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Re: The "W" word
« Reply #6 on: 13 Feb 2018, 03:26 pm »
Geddes is a proponent of minimizing diffractions [which are  secondary sources of the original sound itself, and hence directly affect the frequency response curve]. He does that by:

1) choosing the right shape of waveguide [in his design, it is the oblate spheroidal type],
2) making sure that the internal aspect of the waveguide is very smooth,
3) making sure the coupling between the compression driver in the throat to the waveguide is smooth and that
4) that the coupling from the waveguide edge (or mouth) is smooth with respect to the front baffle.

He then minimizes diffraction on the baffle itself, and minimizes higher order modes as well by using his patented foam plug. Notice the alarmingly large round overs and such (which minimize baffle edge diffraction). This isn't by accident, and wasn't done for "looks."

In fact, he will further state that any furniture/stand/etc... that is near the main loudspeakers should not have rectangular edges etc... to minimize any reflections from them to the listener. That is something I have tried hard to do in my room, although it is difficult to do from an aesthetic standpoint.

There are other waveguide shapes out there that are not the oblate spheroidal type. Although they may reach the required amount of directivity control, in Geddes' opinion, they do have more diffraction as a result. As such they are not what Geddes would prefer to use. There are also horn shapes that not only increase the efficiency of the tweeter on the low end but also have some directivity control. However, the problem with many of them is the diffraction. It can be alarmingly high and can cause that 'horn honk' that many enthusiasts complain about. Subjectively, I find that these deleterious sonic consequences increases non linearly at higher spl. It doesn't sound twice as bad, it starts to sound ten times as bad!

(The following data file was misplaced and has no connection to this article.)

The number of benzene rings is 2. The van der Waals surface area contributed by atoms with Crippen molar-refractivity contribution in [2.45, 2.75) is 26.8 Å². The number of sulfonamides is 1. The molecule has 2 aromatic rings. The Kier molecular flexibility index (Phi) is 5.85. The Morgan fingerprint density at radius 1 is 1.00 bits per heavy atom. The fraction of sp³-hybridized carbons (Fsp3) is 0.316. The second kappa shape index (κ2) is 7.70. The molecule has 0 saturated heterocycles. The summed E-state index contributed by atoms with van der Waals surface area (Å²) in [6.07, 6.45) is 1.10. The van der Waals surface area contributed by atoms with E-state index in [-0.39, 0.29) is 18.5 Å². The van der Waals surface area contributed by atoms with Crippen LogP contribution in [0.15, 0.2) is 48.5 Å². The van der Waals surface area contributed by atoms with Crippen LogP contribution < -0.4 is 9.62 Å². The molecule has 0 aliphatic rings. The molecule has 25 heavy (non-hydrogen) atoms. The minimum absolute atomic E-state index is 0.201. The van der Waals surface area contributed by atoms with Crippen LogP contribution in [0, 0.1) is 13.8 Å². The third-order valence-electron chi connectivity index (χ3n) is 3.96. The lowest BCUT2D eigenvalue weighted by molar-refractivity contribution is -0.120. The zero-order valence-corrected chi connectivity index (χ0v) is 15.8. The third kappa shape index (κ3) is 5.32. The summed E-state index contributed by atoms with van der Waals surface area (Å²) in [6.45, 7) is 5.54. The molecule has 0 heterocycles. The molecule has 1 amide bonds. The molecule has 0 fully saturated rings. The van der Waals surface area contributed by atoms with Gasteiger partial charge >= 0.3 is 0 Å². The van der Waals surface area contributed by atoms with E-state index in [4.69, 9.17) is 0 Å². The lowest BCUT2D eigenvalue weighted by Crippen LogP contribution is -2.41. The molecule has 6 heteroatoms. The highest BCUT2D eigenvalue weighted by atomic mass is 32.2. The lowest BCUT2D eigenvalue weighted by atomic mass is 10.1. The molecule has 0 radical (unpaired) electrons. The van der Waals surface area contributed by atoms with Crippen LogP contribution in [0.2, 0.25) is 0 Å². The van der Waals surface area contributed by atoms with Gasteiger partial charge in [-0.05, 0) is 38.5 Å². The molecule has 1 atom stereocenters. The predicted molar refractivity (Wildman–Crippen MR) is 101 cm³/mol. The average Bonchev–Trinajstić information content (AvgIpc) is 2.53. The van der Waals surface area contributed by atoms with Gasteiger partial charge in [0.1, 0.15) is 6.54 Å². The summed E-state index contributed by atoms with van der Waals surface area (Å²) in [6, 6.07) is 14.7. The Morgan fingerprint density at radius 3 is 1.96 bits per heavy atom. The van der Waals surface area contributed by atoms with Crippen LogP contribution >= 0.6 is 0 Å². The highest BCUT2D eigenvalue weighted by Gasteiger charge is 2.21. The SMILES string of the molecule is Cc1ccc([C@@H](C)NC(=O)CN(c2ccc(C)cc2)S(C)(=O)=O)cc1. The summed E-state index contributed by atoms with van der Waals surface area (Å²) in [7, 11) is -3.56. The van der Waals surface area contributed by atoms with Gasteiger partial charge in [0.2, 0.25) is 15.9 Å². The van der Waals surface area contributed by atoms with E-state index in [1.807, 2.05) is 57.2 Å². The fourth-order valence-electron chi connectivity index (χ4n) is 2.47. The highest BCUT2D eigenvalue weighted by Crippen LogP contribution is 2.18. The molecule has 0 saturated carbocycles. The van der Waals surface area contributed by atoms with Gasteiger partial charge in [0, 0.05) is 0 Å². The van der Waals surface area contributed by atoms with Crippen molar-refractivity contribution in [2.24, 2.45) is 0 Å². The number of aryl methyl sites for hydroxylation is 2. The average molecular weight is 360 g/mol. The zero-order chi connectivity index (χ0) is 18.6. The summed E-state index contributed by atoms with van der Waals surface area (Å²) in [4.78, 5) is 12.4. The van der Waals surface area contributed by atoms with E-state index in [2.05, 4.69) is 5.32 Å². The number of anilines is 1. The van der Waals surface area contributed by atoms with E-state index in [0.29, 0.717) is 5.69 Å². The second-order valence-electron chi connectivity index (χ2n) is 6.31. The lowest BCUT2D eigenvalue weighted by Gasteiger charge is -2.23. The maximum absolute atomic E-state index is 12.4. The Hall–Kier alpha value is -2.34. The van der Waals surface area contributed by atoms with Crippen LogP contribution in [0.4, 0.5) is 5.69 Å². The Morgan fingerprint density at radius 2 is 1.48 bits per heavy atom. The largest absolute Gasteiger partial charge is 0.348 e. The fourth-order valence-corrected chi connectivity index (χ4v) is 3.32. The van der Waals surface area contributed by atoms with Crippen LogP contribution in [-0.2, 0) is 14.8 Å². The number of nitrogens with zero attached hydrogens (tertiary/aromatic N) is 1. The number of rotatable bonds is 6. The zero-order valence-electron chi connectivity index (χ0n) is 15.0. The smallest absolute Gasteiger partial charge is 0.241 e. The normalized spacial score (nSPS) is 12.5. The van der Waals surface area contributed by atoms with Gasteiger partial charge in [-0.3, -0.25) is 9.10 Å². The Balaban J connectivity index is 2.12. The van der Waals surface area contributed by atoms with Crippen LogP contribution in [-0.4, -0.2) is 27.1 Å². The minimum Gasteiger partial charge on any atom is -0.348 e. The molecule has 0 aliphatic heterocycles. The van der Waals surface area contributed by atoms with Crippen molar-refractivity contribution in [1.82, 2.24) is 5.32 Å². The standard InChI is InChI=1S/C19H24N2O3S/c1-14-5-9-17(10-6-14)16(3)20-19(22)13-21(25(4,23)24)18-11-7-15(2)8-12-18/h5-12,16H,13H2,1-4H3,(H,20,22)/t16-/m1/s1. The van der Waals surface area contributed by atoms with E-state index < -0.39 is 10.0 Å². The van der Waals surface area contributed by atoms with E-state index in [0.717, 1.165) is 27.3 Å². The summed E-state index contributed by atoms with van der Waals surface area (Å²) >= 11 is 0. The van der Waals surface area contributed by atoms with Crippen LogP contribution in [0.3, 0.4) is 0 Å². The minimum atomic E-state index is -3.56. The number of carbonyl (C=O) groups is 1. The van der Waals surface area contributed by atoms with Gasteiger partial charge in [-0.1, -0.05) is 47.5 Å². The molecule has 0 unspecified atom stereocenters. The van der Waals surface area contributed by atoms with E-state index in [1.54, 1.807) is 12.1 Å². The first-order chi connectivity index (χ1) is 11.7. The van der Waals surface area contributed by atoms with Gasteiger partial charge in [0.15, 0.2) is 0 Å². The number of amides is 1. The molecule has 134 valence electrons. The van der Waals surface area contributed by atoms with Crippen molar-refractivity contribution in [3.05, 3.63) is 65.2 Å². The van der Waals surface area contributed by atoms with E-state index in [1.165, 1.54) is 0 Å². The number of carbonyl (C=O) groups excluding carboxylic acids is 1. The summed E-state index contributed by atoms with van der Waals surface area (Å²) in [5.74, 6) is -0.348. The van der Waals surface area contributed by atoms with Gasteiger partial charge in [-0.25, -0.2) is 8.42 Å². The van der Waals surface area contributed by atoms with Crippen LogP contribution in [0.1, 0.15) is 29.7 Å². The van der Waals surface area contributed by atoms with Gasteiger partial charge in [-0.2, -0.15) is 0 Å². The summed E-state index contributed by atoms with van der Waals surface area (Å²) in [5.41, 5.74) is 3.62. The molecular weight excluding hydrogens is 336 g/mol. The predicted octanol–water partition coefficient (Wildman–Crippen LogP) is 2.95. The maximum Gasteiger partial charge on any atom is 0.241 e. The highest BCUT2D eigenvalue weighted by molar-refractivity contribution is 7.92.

I don't have much to say about smaller waveguides, although I do own (4) of Gedlee's Harper speakers, which serve as surround speakers in my theater. They have 8 inch OS waveguides. I also own the JBL LSR 305 in the family room which I am tickled pink with.

Best,
Anand.
« Last Edit: 17 Feb 2018, 11:53 am by poseidonsvoice »

jtwrace

Re: The "W" word
« Reply #7 on: 13 Feb 2018, 03:28 pm »
I have large and small WG.  Even more interesting it's the same speaker just on a small scale. 


http://www.audiocircle.com/index.php?topic=149780.msg1660520#msg1660520

DaveC113

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Re: The "W" word
« Reply #8 on: 13 Feb 2018, 03:43 pm »
I have 2 versions of the same driver, one is for flat baffles, the other is for a horn. The one for the horn has a rising response the horn corrects for and increases it's efficiency by 6 dB or so. However, it's only 6" deep so it is used up as high as the driver will go, around 15 kHz.

I greatly prefer the version in the horn. The sound is clearer which results in a much-improved soundstage that is capable of recreating the recording venue, it is very 3-D and immersive. Fine details of vocals and acoustic instruments are more apparent and make the images sound more realistic, and the are better focused and defined in space.

I believe this is a result of experiencing more direct vs reflected sound, eliminating 1st reflection issues and eliminating baffle step diffraction. The polar plots are of course very different, much more ideal with the horn.

In my testing, the 3-D immersive soundsatge is what everyone comments on. Other comments are far more random, but IMO the spatial presentation of the system that lends an immersive, "you are there" feeling to the music is what drives preference.